When Juanita Jackson Mitchell died in 1992 at the age of 79, she was praised as one of Maryland’s heroines and as the matriarch of a family whose name became synonymous with civil rights causes.
“It was ﬁtting that she received recognition because she was always one of those unsung champions of the cause and one who needs to be celebrated during both Black History and Women’s History month,” said Shane Carter, a self-described “black history buff.”
Mitchell, the daughter of legendary NAACP leader Lillie Carroll Jackson, spent most of her life ﬁghting against racism and segregation.
“I am an old freedom ﬁghter. I came up in that tradition,” Mitchell once said in describing her upbringing.
Mitchell’s parents, who were living in Baltimore at the time, were traveling in Hot Springs, Arkansas when Mitchell was born.
She’d later become one of the ﬁrst black women to graduate from the University of Maryland Law School and the ﬁrst black woman to practice law in the state of Maryland.
Her late husband, Clarence M. Mitchell Jr., was a nationally recognized Capitol Hill lobbyist for the NAACP and her children, Michael B. Mitchell and Clarence M. Mitchell III, went on to become state senators.
Mitchell and her family frequently moved across the South as her father showed feature ﬁlms in church basements, often the only facilities available to Black people while she was growing up. While her father changed movie reels, Mitchell would recite poetry to the moviegoers, according to BlackThen.com.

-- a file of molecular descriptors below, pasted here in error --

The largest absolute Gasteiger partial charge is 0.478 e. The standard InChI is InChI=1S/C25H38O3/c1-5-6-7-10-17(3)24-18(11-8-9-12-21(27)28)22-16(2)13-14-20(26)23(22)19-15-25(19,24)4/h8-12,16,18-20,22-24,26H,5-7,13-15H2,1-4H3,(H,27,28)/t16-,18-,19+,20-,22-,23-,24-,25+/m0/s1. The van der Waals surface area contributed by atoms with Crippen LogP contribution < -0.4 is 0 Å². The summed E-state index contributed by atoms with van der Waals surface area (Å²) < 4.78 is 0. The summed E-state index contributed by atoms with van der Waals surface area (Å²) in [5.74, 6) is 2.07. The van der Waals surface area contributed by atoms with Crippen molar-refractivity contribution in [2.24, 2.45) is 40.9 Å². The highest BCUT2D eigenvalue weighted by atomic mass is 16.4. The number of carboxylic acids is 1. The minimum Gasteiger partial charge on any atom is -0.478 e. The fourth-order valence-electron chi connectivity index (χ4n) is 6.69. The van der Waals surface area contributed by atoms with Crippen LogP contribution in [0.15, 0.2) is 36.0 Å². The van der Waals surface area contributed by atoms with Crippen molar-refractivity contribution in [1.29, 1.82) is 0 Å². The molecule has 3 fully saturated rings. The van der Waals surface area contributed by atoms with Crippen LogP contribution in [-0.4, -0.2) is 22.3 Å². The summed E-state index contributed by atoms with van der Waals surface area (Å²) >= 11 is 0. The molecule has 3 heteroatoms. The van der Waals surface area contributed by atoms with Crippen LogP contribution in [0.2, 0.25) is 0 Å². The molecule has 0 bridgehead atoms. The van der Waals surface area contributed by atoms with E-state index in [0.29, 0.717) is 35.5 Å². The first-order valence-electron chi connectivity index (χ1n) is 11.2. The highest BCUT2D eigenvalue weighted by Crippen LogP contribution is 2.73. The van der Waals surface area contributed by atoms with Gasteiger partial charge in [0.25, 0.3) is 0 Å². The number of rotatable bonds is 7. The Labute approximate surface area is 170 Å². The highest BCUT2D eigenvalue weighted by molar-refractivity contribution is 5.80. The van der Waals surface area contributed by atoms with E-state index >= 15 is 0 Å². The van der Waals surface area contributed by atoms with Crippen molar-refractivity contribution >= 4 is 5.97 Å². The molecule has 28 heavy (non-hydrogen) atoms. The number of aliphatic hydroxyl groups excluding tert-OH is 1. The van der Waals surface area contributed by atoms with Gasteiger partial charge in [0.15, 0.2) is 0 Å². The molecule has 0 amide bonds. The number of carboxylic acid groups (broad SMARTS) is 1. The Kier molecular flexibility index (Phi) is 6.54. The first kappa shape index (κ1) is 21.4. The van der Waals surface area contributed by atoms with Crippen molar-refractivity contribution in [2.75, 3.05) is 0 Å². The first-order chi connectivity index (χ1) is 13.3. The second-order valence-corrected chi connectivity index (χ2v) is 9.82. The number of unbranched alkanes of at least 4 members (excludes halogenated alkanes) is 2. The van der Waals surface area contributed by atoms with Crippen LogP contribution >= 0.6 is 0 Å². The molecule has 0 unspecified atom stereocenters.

In 1937, Mitchell became the NAACP’s ﬁ rst national youth director and visited the Scottsboro Boys in prison. Under her leadership, the NAACP youth groups launched a letter-writing campaign to protest the conviction of the Scottsboro Boys.
They also set up a fundraising drive to help support the young men.
She also led the key NAACP Baltimore branch during the same crucial period.
Mitchell founded the Baltimore City-Wide Young People’s Forum in 1931 and the NAACP Youth Movement in 1935.
In 1942, she directed a march on Maryland’s Capitol with 2,000 citizens, as well as the ﬁrst city-wide “Register and Vote” campaign. The campaign resulted in 11,000 new voter registrations on the books.
In 1958, Mitchell directed the NAACP’s “Register to Vote” campaign, which resulted in over 20,000 new registrations.
She was appointed to Presidential Commissions by Presidents Franklin D. Roosevelt, John F. Kennedy, and Lyndon B. Johnson.
Mitchell was also a member of various organizations that supported the well-being of African Americans, such as Alpha Kappa Alpha Sorority, the National Association of Negro Business, and the Black American Professional Women’s Club.
In 1986, she was inducted into the Maryland Women’s Hall of Fame.
“Folks like Juanita Jackson Mitchell are the folks we often miss during Black History Month and during Women’s History Month because everyone wants to concentrate on celebrities and superstars,” Carter said. “But people should take a minute to look at the history of our real heroes,” he said.